A MAN who once came close to ending his life during a bout of depression ran more than 60km through the wilds of Connemara yesterday to raise awareness for a charity that encourages people to be open about mental illness.
Gary Seery (36), from Bayside, Co Dublin, was among approximately 2,500 runners taking part in yesterday's Connemara International Marathon in the west of Ireland.
The run includes a half marathon, a full marathon and a 63.2km ultra-marathon through the dramatic backdrop of Connemara's rugged scenery.
Runners of all ages, shapes, sizes and fitness levels from around the world set off from the village of Leenane, Co Galway, running past lakes, bogs, the Twelve Pins and Maam Turk mountains and other stunning scenery to raise funds for charities of their choice.
Mr Seery proudly sported a yellow 'See Change' T-shirt as he set off from the starting point at Maam's Cross yesterday morning to embark on his ultra-marathon.
The married father of three said running has been instrumental in helping him to overcome depression and he was hoping to put his skills to the ultimate endurance test yesterday to help spread the word about depression and the need to overcome society's stigma towards mental illnessess.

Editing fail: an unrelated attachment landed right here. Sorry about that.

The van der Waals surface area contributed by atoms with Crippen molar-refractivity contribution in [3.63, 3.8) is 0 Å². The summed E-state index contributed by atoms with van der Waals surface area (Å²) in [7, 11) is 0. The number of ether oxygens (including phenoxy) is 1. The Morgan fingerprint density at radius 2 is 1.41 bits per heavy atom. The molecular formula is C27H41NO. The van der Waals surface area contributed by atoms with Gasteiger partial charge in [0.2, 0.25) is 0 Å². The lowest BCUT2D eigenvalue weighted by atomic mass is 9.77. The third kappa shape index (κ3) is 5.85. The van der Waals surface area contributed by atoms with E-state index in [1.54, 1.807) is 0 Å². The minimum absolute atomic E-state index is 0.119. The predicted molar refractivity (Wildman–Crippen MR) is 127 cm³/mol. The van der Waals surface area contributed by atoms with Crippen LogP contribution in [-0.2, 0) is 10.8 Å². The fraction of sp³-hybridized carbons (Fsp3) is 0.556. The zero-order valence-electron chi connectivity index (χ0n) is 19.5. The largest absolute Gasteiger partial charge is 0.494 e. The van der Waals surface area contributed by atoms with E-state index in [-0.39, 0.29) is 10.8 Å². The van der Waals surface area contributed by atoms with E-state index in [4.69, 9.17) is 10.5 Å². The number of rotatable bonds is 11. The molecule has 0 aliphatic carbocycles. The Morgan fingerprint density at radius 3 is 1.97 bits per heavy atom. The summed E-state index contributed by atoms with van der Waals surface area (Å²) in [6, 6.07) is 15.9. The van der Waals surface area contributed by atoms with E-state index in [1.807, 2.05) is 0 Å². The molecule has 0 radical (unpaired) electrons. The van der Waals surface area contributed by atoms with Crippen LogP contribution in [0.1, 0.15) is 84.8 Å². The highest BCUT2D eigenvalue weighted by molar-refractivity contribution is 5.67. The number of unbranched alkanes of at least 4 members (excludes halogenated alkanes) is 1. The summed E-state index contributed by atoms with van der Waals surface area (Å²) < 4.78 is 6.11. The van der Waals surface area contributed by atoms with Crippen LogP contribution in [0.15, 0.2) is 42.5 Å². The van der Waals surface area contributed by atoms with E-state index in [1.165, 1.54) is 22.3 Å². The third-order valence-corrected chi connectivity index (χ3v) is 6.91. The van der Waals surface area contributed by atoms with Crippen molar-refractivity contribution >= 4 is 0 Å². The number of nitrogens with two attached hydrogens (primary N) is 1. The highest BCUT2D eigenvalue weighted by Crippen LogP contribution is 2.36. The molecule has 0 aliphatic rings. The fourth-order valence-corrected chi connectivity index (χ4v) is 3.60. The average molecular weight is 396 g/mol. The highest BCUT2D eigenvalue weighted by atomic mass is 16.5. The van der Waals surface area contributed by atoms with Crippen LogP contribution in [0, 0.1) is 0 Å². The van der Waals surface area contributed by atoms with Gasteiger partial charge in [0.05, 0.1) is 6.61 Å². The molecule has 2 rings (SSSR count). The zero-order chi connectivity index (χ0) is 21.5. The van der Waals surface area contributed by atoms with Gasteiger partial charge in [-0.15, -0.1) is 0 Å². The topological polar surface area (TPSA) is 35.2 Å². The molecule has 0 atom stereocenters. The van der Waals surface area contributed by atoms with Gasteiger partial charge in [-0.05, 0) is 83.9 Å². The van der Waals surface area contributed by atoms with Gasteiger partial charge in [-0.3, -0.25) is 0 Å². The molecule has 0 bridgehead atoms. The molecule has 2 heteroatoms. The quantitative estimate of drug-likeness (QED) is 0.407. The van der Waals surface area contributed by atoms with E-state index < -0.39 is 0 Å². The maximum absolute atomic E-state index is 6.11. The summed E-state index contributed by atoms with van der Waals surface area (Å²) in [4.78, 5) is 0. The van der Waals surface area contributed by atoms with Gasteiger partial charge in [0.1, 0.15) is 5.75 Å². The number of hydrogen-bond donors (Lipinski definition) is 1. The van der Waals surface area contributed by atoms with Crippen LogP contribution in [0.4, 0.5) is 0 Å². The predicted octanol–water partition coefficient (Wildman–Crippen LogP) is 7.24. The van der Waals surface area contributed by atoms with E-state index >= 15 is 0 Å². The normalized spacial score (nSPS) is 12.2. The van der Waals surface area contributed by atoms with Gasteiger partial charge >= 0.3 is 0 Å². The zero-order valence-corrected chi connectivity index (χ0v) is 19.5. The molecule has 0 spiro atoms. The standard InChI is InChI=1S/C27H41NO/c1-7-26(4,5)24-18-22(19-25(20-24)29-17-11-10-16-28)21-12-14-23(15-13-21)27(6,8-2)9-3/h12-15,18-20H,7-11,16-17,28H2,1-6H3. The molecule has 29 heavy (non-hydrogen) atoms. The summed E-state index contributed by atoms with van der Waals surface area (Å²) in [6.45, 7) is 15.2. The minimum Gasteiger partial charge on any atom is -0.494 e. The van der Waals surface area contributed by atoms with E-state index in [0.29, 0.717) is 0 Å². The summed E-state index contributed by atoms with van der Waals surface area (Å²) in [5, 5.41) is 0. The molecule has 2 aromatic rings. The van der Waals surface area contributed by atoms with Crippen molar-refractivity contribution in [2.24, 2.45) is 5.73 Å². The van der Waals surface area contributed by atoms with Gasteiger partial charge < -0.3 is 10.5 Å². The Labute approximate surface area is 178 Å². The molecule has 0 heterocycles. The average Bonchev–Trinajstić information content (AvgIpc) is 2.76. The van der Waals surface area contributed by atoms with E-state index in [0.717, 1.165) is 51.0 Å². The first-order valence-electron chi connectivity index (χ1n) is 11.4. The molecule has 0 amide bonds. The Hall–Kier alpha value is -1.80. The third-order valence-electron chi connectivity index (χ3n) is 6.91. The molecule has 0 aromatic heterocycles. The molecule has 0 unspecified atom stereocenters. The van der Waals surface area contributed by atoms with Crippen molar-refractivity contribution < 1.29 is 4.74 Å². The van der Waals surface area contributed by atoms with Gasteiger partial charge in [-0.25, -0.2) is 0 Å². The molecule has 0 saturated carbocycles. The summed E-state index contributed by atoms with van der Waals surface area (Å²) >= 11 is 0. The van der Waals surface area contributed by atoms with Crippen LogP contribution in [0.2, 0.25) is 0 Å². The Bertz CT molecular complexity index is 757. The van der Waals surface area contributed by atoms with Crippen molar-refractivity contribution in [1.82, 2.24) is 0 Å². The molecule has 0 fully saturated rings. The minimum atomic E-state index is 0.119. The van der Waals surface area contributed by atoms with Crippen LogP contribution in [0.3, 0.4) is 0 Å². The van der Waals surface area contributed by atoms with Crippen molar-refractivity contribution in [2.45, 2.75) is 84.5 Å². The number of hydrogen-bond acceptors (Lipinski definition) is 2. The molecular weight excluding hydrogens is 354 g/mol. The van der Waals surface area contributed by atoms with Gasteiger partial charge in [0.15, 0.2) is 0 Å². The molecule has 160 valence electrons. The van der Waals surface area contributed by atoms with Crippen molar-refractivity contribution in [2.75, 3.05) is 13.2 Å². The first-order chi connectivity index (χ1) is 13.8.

"This is my biggest challenge to date," he said after successfully completing the Dublin marathons in 2010 and 2008 in just over four hours.
But he said he is more interested in spreading the word about See Change -- an umbrella of more than 50 organisations promoting mental health -- than his own running time.
Like many people suffering from depression, Mr Seery said he wasn't even aware that anything was wrong when he started suffering from insomnia after switching jobs during the height of the boom.
But along with working up to 16-hour days in his highly paid, but high-stress, job, Mr Seery said he started drinking and smoking to excess and "burning the candle at both ends".
Since those dark days, he has been diagnosed with clinical depression and prescribed anti-depressants.
The medication, along with therapy and running and exercise, has allowed him to resume his normal life.
"My life is a million times better than it was," he said.
And he hopes that his honest and upfront account of his own experience with depression will encourage others to open up about similar problems and end the stigma.
Four pages of marathon results: See Sport